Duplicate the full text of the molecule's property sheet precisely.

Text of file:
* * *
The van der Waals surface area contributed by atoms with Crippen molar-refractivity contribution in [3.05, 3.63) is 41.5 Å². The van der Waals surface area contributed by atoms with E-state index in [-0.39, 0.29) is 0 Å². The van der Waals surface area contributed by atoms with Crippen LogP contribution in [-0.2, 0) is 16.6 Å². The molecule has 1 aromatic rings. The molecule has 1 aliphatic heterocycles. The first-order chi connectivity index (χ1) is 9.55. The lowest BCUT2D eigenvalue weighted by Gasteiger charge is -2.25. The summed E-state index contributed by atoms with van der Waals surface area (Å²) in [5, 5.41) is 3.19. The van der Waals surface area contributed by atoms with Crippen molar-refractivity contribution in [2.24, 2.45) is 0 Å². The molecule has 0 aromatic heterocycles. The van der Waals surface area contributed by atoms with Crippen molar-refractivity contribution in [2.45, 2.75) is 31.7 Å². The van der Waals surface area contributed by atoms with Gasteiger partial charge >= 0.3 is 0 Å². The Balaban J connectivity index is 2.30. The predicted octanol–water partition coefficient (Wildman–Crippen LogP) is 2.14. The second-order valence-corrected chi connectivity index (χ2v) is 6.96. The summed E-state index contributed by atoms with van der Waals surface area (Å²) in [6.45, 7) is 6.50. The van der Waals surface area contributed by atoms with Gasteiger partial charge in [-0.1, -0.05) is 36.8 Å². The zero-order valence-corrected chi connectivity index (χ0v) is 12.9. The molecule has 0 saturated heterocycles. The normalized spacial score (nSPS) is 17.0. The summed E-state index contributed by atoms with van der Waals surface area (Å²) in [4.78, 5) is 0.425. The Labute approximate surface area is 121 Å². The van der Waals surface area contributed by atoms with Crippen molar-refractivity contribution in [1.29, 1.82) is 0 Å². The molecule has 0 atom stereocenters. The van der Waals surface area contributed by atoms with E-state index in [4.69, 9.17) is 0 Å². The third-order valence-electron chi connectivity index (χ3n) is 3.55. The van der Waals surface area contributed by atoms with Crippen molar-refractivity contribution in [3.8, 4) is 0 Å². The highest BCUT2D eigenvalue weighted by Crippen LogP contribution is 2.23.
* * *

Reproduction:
The van der Waals surface area contributed by atoms with Crippen molar-refractivity contribution in [3.05, 3.63) is 41.5 Å². The van der Waals surface area contributed by atoms with E-state index in [-0.39, 0.29) is 0 Å². The van der Waals surface area contributed by atoms with Crippen LogP contribution in [-0.2, 0) is 16.6 Å². The molecule has 1 aromatic rings. The molecule has 1 aliphatic heterocycles. The first-order chi connectivity index (χ1) is 9.55. The lowest BCUT2D eigenvalue weighted by Gasteiger charge is -2.25. The summed E-state index contributed by atoms with van der Waals surface area (Å²) in [5, 5.41) is 3.19. The van der Waals surface area contributed by atoms with Crippen molar-refractivity contribution in [2.24, 2.45) is 0 Å². The molecule has 0 aromatic heterocycles. The van der Waals surface area contributed by atoms with Crippen molar-refractivity contribution in [2.45, 2.75) is 31.7 Å². The van der Waals surface area contributed by atoms with Gasteiger partial charge >= 0.3 is 0 Å². The Balaban J connectivity index is 2.30. The predicted octanol–water partition coefficient (Wildman–Crippen LogP) is 2.14. The second-order valence-corrected chi connectivity index (χ2v) is 6.96. The summed E-state index contributed by atoms with van der Waals surface area (Å²) in [6.45, 7) is 6.50. The van der Waals surface area contributed by atoms with Gasteiger partial charge in [-0.1, -0.05) is 36.8 Å². The zero-order valence-corrected chi connectivity index (χ0v) is 12.9. The molecule has 0 saturated heterocycles. The normalized spacial score (nSPS) is 17.0. The summed E-state index contributed by atoms with van der Waals surface area (Å²) in [4.78, 5) is 0.425. The Labute approximate surface area is 121 Å². The van der Waals surface area contributed by atoms with Crippen molar-refractivity contribution in [1.29, 1.82) is 0 Å². The molecule has 0 atom stereocenters. The van der Waals surface area contributed by atoms with E-state index in [4.69, 9.17) is 0 Å². The third-order valence-electron chi connectivity index (χ3n) is 3.55. The van der Waals surface area contributed by atoms with Crippen molar-refractivity contribution in [3.8, 4) is 0 Å². The highest BCUT2D eigenvalue weighted by Crippen LogP contribution is 2.23.